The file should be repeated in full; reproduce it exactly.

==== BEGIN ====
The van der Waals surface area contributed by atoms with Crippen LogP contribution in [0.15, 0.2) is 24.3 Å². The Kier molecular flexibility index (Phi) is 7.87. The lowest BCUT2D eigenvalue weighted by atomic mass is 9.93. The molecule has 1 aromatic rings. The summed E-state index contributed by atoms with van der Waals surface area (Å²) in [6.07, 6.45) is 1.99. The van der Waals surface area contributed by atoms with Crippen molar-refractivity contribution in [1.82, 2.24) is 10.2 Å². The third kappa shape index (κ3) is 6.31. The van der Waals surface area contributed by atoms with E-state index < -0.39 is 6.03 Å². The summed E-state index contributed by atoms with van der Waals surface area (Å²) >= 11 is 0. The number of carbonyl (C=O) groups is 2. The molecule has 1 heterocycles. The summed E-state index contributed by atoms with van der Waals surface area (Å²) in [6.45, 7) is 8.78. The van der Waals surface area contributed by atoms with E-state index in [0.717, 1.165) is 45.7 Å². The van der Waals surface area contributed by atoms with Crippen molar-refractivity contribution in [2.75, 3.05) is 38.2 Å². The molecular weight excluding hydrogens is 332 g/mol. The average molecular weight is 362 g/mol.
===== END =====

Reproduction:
The van der Waals surface area contributed by atoms with Crippen LogP contribution in [0.15, 0.2) is 24.3 Å². The Kier molecular flexibility index (Phi) is 7.87. The lowest BCUT2D eigenvalue weighted by atomic mass is 9.93. The molecule has 1 aromatic rings. The summed E-state index contributed by atoms with van der Waals surface area (Å²) in [6.07, 6.45) is 1.99. The van der Waals surface area contributed by atoms with Crippen molar-refractivity contribution in [1.82, 2.24) is 10.2 Å². The third kappa shape index (κ3) is 6.31. The van der Waals surface area contributed by atoms with E-state index < -0.39 is 6.03 Å². The summed E-state index contributed by atoms with van der Waals surface area (Å²) >= 11 is 0. The number of carbonyl (C=O) groups is 2. The molecule has 1 heterocycles. The summed E-state index contributed by atoms with van der Waals surface area (Å²) in [6.45, 7) is 8.78. The van der Waals surface area contributed by atoms with E-state index in [0.717, 1.165) is 45.7 Å². The van der Waals surface area contributed by atoms with Crippen molar-refractivity contribution in [2.75, 3.05) is 38.2 Å². The molecular weight excluding hydrogens is 332 g/mol. The average molecular weight is 362 g/mol.